Known for his commitment towards sustainability and imaginative modern food, James quickly set the tone of the night with his love for fresh ingredients. The fresher, the better. Even if you have to source the ingredients yourself as James did in a helicopter at one point, the end product is worth the effort.


Smokin’ Kingfish With Irresistible White Peaches


Download or print James Viles’ recipes:

White Peach – Mint and Smoked Kingfish Salad with a Dressing of Fried Bones.

The opening recipe of the night was White Peach – Mint and Smoked Kingfish Salad with a Dressing of Fried Bones.

I am not a salad connoisseur, nor am I familiar with exotic salad recipes, but even my foodie friend was curious about the combined flavours of fish and peaches.

As James started to prepare the stock for the dish, he advised that any fish could be used in this recipe, not just kingfish, just as long as ‘it’s oily’. We watched in anticipation as James smoked the kingfish over the Neil Perry Kitchen Gas Wok Burner Cooktop, and in just a matter of minutes, we could smell the flavours.

Neil Perry Kitchen Gas Wok: Powerful, functional and impeccably stylish.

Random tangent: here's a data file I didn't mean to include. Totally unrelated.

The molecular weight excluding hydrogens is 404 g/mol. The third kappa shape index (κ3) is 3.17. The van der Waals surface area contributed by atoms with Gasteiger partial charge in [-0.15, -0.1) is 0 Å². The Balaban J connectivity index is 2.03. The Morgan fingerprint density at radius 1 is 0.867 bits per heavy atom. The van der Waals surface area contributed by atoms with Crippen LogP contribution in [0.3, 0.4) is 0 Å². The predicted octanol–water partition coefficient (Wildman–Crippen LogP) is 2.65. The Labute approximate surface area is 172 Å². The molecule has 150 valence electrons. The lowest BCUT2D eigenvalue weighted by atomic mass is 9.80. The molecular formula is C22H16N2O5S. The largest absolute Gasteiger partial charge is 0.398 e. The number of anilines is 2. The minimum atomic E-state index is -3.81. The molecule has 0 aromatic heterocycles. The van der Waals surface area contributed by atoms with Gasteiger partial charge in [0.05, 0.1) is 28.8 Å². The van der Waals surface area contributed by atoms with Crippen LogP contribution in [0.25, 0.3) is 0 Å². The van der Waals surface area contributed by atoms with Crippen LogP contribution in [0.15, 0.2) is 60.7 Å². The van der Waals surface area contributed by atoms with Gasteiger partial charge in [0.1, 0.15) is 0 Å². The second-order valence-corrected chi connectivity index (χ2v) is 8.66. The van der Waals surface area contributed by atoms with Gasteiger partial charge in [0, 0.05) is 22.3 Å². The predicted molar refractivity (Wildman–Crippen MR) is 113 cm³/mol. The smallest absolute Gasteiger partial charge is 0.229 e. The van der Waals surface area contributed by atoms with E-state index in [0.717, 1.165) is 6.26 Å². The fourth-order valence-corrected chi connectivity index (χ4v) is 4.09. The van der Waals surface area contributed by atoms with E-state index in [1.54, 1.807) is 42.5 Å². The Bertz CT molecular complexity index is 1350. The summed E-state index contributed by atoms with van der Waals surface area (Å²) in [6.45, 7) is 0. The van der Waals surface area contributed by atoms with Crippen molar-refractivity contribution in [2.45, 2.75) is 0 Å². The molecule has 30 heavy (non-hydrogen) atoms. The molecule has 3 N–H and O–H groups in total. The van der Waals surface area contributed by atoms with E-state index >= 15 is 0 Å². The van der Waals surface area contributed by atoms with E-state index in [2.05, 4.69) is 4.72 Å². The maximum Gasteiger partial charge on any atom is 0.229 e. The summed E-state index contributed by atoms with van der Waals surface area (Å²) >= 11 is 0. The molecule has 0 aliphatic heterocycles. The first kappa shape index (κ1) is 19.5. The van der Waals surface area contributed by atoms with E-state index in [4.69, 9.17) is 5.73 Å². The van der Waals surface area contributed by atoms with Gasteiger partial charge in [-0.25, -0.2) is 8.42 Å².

As the smoky flavours permeated the room, James introduced his concept of creating a ‘flavourtown’ with cooking. James let us in on a little tip to intensify the flavours from the kingfish: “Wrap it in a Chux, so it can breathe, and put it in the fridge for a day.”

The great thing about this stock dressing is that it keeps well (up to 2 months) so you can use it in a range of recipes. But don’t wash the fish. To James, washing fish washes the flavours away. I certainly will have to change my approach to fish, imagine all the flavours I’ve been missing!

We were then shown the art of cutting fish. James sliced a little part of the skin from the fish flesh and skilfully created a little hole for his finger, he then pulled the skin off in one swift motion.